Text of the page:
1 Sweet is the work, my God, my King,
to praise thy name, give thanks and sing,
to show thy love by morning light,
and talk of all thy truth at night.
2 Sweet is the day of sacred rest,
no mortal cares disturb my breast;
O may my heart in tune be found,
like David's harp of solemn sound!
3 My heart shall triumph in the Lord,
and bless his works, and bless his word;
thy works of grace, how bright they shine,
how deep thy counsels, how divine!
4 And I shall share a glorious part,
when grace has well refined my heart,
and fresh supplies of joy are shed,
like holy oil, to cheer my head.
5 Then shall I see and hear and know
all I desired or wished below;
and every power find sweet employ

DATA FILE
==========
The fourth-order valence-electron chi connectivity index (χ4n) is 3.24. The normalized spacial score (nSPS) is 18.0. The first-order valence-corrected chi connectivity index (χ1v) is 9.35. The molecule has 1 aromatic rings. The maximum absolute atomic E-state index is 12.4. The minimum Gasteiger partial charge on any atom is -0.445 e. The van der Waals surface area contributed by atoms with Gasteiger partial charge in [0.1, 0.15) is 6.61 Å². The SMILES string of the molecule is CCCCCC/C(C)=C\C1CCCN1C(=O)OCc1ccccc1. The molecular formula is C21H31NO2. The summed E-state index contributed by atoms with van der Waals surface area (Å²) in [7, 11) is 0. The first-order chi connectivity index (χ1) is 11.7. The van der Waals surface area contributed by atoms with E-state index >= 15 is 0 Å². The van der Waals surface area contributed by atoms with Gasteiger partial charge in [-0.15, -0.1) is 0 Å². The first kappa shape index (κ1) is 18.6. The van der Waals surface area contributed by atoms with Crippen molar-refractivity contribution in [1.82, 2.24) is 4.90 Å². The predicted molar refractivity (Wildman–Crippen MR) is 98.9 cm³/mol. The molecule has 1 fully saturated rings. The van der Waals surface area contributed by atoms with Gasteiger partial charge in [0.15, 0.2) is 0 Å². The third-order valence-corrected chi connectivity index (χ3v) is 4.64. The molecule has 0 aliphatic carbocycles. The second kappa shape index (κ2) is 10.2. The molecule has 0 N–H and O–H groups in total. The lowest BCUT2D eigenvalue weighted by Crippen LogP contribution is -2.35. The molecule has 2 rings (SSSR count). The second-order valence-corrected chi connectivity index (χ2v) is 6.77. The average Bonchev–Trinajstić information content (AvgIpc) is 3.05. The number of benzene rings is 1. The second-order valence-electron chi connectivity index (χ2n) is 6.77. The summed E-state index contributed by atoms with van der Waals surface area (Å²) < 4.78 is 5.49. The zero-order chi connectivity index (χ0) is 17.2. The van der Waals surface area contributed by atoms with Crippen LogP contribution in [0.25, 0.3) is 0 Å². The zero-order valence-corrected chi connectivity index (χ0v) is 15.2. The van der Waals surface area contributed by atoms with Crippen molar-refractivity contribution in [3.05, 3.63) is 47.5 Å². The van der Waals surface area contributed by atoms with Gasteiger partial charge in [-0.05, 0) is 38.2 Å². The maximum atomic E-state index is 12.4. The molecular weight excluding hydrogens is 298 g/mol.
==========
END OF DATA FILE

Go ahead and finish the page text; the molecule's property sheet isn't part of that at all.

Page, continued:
in that eternal world of joy.
Source: Ancient and Modern: hymns and songs for refreshing worship #786
|First Line:||Sweet is the work, my God, my King|
|Title:||A Psalm for the Lord's Day|
|Author:||Isaac Watts (1719)|
Sweet is the work, my God, my [and] King. I. Watts. [Ps. xcii. or Sunday.] First published in his Psalms of David, &c, 1719, p. 237, in 7 stanzas of 4 lines, and headed, "A Psalm for the Lord's Day." In G. Whitefield's Hymns for Social Worship, &c, 1753, No. 20, stanzas i., ii., iii., vii. were given as "Sweet is the work, O God, our King." This was repeated in M. Madan's Psalms & Hymns., 1760, No. 105. A. M. Toplady gave the same stanzas in his Psalms & Hymns, 1776, as No. 34, but with other changes in some stanzas, and the opening line as “Sweet is the work, my God and King." This reading is found in some modern collections in the Church of England. Other arrangements of the text are given in hymnbooks in Great Britain and America. It is a good and popular hymn.
-- John Julian, Dictionary of Hymnology (1907)